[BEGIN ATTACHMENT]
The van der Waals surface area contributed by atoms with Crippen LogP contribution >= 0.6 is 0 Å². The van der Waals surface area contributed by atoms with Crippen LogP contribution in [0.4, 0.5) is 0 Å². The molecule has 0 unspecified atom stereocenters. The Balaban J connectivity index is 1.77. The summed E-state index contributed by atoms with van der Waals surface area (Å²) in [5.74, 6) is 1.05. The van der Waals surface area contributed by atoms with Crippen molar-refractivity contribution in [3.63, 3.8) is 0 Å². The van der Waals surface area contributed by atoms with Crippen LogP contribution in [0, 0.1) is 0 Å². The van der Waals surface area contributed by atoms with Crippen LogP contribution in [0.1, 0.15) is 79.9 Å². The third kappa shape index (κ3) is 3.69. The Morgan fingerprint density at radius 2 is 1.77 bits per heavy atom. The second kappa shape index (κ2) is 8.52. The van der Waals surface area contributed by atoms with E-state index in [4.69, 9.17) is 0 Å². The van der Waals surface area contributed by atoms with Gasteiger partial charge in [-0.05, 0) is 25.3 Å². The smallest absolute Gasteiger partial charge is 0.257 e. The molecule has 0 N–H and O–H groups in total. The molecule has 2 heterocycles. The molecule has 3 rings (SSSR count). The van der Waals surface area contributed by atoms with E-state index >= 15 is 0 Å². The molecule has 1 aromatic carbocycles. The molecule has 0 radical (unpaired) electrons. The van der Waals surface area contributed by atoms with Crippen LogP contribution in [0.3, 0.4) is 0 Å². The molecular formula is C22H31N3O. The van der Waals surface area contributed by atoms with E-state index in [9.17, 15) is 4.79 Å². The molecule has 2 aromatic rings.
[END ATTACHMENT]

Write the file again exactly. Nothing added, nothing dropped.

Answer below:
The van der Waals surface area contributed by atoms with Crippen LogP contribution >= 0.6 is 0 Å². The van der Waals surface area contributed by atoms with Crippen LogP contribution in [0.4, 0.5) is 0 Å². The molecule has 0 unspecified atom stereocenters. The Balaban J connectivity index is 1.77. The summed E-state index contributed by atoms with van der Waals surface area (Å²) in [5.74, 6) is 1.05. The van der Waals surface area contributed by atoms with Crippen molar-refractivity contribution in [3.63, 3.8) is 0 Å². The van der Waals surface area contributed by atoms with Crippen LogP contribution in [0, 0.1) is 0 Å². The van der Waals surface area contributed by atoms with Crippen LogP contribution in [0.1, 0.15) is 79.9 Å². The third kappa shape index (κ3) is 3.69. The Morgan fingerprint density at radius 2 is 1.77 bits per heavy atom. The second kappa shape index (κ2) is 8.52. The van der Waals surface area contributed by atoms with E-state index in [4.69, 9.17) is 0 Å². The van der Waals surface area contributed by atoms with Gasteiger partial charge in [-0.05, 0) is 25.3 Å². The smallest absolute Gasteiger partial charge is 0.257 e. The molecule has 0 N–H and O–H groups in total. The molecule has 2 heterocycles. The molecule has 3 rings (SSSR count). The van der Waals surface area contributed by atoms with E-state index >= 15 is 0 Å². The molecule has 1 aromatic carbocycles. The molecule has 0 radical (unpaired) electrons. The van der Waals surface area contributed by atoms with Crippen LogP contribution in [0.3, 0.4) is 0 Å². The molecular formula is C22H31N3O. The van der Waals surface area contributed by atoms with E-state index in [9.17, 15) is 4.79 Å². The molecule has 2 aromatic rings.